3.2. Retaining Meaning with Datatypes
How do we store information as raw data in a computer without losing meaning? By categorizing our data and defining its datatype, we give it context that defines its meaning.
For example, suppose we have three numbers: 5155534, 5159592, and 4593030. By categorizing our data -- as, say, a phone number, fax number, and parcel tracking number -- the context (and, hence, the meaning) of our data is preserved. When categorized, each of the otherwise-nondescript seven-digit numbers becomes meaningful.
Programming languages use datatypes to provide rudimentary categories for our data. For example, nearly all programming languages define datatypes to store and manipulate text (a.k.a. strings) and numbers. To distinguish between multiple numbers, we can use well-conceived variable names, such as phoneNumber and faxNumber. In more complex situations, we can create our own custom data categories with objects and object classes as covered later. Before we think about making our own data categories, let's see which categories come built into ActionScript.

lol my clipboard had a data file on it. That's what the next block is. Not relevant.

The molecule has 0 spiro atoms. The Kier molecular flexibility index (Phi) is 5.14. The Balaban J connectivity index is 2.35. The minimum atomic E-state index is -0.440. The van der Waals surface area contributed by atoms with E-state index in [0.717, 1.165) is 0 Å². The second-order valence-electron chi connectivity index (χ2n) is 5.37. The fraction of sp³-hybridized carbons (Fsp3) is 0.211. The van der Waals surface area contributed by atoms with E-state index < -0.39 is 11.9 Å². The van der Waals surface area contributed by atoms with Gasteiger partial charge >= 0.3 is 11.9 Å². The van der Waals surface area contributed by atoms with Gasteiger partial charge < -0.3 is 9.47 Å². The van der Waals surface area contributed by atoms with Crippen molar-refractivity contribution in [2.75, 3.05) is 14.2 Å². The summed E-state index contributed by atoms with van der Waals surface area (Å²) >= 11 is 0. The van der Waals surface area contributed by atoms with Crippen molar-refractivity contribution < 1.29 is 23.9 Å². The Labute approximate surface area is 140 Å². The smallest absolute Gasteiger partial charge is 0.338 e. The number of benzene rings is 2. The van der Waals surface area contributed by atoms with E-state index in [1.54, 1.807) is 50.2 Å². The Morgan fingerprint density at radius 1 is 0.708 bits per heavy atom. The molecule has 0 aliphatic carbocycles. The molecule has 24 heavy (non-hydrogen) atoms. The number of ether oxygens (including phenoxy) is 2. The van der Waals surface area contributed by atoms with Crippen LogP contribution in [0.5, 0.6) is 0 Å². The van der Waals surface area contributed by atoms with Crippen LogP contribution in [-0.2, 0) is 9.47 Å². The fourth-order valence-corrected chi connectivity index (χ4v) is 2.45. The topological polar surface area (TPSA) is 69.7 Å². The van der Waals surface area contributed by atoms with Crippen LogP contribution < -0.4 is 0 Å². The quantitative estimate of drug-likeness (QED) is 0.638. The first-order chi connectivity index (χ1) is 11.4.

3.2.1. The ActionScript Datatypes
Every piece of data we store in ActionScript will fall into one of those categories. Before studying each datatype in Chapter 4, "Primitive Datatypes", we'll consider the general issues that affect our use of all data.
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